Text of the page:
, Salem, MA


November 3, 2012

Bennett credits his grandfathers for his work ethic


Bennett had an inkling Rich’s was not going to last. In 1994, he got his real estate and broker’s license “because I could see the handwriting was on the wall. I had a Plan B.” He worked for Vernon Martin Real Estate and started his own business in 1999.

When Rich’s recruited Bennett, he moved to Maple Street in Danvers in 1984. In 1999, he moved to Page Street. His real estate office is on a separate building on the property.

Political involvement

In 1993, Bennett got his first taste of town politics when he ran for Town Meeting. While he had always liked the idea of politics, his need to travel for work at Rich’s kept him from being active.

In 1997, he ran for the School Committee amid a push to renovate the high and middle schools.

In 2000 the town tried to move ahead with a debt exclusion override for a single school complex on Cabot Road. Bennett was school board chairman.

“As we all know, that is not welcome by the taxpayers,” Bennett said of the override. He recalled how he had told then-selectmen Chairman Emery Todd that residents wanted to reuse the Holten Richmond school building, but Todd did not listen. The override failed.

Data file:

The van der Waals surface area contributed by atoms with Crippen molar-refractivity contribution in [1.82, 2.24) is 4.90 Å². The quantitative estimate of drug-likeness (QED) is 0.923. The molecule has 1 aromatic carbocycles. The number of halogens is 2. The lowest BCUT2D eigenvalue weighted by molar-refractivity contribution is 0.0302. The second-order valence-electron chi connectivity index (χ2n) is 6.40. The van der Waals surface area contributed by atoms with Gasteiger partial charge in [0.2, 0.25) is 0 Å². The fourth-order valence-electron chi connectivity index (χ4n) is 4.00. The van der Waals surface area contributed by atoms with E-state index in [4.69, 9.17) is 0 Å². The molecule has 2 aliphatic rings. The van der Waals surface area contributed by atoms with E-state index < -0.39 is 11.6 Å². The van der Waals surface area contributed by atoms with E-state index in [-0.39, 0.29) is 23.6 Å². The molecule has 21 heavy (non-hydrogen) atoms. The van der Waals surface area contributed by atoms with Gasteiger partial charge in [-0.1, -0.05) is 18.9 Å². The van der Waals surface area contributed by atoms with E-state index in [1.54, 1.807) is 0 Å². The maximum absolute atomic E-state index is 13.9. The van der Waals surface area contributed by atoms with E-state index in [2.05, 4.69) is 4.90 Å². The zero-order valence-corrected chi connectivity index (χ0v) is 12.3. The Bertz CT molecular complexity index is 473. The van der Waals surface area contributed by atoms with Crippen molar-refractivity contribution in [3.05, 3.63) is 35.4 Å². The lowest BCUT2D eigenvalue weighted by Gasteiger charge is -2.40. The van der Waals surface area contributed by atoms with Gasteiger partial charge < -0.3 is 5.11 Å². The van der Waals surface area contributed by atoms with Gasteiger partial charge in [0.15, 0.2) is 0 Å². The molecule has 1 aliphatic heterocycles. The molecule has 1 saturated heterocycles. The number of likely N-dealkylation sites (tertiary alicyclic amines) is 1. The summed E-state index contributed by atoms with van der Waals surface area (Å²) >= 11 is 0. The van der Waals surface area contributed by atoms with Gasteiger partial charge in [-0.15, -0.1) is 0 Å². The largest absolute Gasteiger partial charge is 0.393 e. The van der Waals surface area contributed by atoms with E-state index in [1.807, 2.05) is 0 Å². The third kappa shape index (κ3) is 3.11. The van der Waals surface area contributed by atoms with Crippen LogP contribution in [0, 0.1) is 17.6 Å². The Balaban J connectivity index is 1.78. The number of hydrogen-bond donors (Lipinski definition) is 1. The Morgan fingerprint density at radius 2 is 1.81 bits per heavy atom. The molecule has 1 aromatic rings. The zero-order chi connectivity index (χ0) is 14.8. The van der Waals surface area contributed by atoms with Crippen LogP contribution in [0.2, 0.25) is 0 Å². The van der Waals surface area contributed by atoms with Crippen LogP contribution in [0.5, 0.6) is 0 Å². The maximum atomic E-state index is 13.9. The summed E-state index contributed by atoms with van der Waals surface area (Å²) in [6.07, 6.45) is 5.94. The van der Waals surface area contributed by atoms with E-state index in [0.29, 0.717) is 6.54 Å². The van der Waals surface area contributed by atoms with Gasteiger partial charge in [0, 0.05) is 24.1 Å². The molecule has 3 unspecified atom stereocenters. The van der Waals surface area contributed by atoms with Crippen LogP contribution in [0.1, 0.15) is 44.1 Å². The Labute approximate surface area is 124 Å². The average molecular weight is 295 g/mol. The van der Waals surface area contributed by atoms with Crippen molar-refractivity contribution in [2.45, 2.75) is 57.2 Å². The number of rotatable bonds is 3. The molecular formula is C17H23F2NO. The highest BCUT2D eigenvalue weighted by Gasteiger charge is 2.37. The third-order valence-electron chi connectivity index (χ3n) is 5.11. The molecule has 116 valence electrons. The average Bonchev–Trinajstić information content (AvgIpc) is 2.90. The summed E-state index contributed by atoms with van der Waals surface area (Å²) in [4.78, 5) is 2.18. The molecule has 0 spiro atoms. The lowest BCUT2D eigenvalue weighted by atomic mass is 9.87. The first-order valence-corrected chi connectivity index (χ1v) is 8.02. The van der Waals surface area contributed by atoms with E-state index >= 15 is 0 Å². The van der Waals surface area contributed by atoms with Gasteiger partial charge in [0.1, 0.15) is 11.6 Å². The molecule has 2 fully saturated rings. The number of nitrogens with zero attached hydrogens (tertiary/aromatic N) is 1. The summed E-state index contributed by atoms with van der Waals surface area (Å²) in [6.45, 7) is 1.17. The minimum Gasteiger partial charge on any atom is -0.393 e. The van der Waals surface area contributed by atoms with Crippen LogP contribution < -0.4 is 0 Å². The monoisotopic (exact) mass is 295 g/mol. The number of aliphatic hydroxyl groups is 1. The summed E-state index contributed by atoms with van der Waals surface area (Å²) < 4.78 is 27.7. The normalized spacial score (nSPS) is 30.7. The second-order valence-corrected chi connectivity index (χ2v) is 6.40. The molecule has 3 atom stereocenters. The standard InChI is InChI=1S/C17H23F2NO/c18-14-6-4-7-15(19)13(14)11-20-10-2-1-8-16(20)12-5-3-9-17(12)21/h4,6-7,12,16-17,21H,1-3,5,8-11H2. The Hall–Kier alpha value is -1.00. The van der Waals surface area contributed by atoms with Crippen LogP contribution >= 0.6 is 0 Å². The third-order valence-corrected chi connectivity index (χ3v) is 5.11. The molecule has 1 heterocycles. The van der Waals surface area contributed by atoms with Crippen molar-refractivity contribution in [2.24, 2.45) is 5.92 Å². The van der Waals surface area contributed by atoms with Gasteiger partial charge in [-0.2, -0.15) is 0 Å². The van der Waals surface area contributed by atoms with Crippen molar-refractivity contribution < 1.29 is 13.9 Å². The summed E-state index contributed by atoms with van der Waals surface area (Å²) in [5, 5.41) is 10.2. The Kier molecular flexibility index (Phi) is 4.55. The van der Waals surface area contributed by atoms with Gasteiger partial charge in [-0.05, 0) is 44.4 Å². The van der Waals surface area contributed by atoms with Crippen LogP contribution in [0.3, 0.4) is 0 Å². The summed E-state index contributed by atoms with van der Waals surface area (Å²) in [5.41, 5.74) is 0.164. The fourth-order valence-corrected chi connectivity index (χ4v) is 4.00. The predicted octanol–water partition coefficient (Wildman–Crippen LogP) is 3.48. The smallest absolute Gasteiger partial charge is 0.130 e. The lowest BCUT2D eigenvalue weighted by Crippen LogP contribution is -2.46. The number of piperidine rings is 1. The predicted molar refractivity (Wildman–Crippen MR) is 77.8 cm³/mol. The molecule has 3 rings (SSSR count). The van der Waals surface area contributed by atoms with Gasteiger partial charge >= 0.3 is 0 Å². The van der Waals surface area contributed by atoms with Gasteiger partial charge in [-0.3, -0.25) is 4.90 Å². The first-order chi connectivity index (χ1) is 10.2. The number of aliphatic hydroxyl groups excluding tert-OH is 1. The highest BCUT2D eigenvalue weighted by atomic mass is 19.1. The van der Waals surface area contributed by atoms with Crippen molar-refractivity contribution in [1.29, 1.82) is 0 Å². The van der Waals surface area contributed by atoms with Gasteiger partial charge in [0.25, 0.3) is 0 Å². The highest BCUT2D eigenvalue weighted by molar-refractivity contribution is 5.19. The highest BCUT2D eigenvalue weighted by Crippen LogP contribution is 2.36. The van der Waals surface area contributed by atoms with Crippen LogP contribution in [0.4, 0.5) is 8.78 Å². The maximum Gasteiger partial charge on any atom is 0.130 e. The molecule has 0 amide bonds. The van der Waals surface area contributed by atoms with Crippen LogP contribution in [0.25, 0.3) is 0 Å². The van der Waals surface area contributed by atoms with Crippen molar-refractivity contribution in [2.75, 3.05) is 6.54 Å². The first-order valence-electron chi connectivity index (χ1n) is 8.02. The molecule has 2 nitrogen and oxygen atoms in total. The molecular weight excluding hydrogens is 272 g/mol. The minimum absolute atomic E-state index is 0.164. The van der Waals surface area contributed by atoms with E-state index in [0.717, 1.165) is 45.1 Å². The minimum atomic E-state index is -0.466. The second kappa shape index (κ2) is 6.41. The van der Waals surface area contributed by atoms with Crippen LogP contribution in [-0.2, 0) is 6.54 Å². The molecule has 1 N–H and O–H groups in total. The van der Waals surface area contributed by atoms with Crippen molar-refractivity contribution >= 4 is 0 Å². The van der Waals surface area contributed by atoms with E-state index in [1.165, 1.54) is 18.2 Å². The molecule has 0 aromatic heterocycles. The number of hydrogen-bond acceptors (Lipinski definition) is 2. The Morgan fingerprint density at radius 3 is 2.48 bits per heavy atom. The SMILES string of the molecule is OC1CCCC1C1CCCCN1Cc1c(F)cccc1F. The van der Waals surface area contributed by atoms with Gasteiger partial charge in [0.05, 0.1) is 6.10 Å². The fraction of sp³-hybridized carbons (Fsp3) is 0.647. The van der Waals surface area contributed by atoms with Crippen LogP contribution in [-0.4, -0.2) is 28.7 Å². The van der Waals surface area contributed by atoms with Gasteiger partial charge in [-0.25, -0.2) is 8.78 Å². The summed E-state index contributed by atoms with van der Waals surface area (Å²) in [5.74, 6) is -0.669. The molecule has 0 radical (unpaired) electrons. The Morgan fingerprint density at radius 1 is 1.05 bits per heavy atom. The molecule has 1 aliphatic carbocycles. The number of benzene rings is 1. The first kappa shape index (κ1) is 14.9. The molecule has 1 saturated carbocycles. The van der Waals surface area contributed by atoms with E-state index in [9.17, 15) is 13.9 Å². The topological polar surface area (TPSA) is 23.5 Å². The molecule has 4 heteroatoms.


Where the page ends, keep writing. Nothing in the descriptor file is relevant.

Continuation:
“I got, if you will, thrown under the bus because of the debt exclusion,” said Bennett, who was voted out. “And that gives you more personal growth. Failure is a great teaching tool if you live through it.”

In 2002, selectmen recommended Bennett serve as a trustee for Essex Aggie, giving him the opportunity to work on the merger of the agricultural school with North Shore Technical High and Peabody’s high school vocational programs. The $133 million project to build the school is now ongoing. Bennett said some at the Aggie viewed the merger as a hostile takeover, but he was a strong advocate, and that helped overcome some of the animosity.

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